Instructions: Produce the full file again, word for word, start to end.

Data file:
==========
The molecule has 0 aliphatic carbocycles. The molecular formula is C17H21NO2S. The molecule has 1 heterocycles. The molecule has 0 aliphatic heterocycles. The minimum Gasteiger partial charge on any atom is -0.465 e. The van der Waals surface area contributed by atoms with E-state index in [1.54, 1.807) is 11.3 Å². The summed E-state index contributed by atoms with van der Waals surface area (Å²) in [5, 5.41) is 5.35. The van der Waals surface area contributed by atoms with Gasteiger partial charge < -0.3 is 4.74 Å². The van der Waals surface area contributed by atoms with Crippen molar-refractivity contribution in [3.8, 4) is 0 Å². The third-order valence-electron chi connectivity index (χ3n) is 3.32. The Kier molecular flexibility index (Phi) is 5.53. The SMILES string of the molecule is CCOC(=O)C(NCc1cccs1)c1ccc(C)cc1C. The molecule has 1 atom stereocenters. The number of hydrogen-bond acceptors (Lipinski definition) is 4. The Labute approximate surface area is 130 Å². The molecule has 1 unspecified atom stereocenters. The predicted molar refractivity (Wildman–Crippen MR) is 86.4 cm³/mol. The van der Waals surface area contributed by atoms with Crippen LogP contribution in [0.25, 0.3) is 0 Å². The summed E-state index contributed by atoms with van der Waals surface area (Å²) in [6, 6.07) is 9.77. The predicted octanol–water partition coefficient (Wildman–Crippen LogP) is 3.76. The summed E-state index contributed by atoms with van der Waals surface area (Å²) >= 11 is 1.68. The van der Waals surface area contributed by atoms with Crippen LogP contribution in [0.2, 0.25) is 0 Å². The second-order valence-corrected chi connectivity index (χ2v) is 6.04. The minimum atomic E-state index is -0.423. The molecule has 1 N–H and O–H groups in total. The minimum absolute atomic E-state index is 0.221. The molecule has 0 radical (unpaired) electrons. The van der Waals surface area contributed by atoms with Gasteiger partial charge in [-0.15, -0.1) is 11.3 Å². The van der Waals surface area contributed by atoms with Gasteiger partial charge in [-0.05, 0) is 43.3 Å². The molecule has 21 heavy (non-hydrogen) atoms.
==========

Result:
The molecule has 0 aliphatic carbocycles. The molecular formula is C17H21NO2S. The molecule has 1 heterocycles. The molecule has 0 aliphatic heterocycles. The minimum Gasteiger partial charge on any atom is -0.465 e. The van der Waals surface area contributed by atoms with E-state index in [1.54, 1.807) is 11.3 Å². The summed E-state index contributed by atoms with van der Waals surface area (Å²) in [5, 5.41) is 5.35. The van der Waals surface area contributed by atoms with Gasteiger partial charge < -0.3 is 4.74 Å². The van der Waals surface area contributed by atoms with Crippen molar-refractivity contribution in [3.8, 4) is 0 Å². The third-order valence-electron chi connectivity index (χ3n) is 3.32. The Kier molecular flexibility index (Phi) is 5.53. The SMILES string of the molecule is CCOC(=O)C(NCc1cccs1)c1ccc(C)cc1C. The molecule has 1 atom stereocenters. The number of hydrogen-bond acceptors (Lipinski definition) is 4. The Labute approximate surface area is 130 Å². The molecule has 1 unspecified atom stereocenters. The predicted molar refractivity (Wildman–Crippen MR) is 86.4 cm³/mol. The van der Waals surface area contributed by atoms with Crippen LogP contribution in [0.25, 0.3) is 0 Å². The summed E-state index contributed by atoms with van der Waals surface area (Å²) in [6, 6.07) is 9.77. The predicted octanol–water partition coefficient (Wildman–Crippen LogP) is 3.76. The summed E-state index contributed by atoms with van der Waals surface area (Å²) >= 11 is 1.68. The van der Waals surface area contributed by atoms with Crippen LogP contribution in [0.2, 0.25) is 0 Å². The second-order valence-corrected chi connectivity index (χ2v) is 6.04. The minimum atomic E-state index is -0.423. The molecule has 1 N–H and O–H groups in total. The minimum absolute atomic E-state index is 0.221. The molecule has 0 radical (unpaired) electrons. The van der Waals surface area contributed by atoms with Gasteiger partial charge in [-0.15, -0.1) is 11.3 Å². The van der Waals surface area contributed by atoms with Gasteiger partial charge in [-0.05, 0) is 43.3 Å². The molecule has 21 heavy (non-hydrogen) atoms.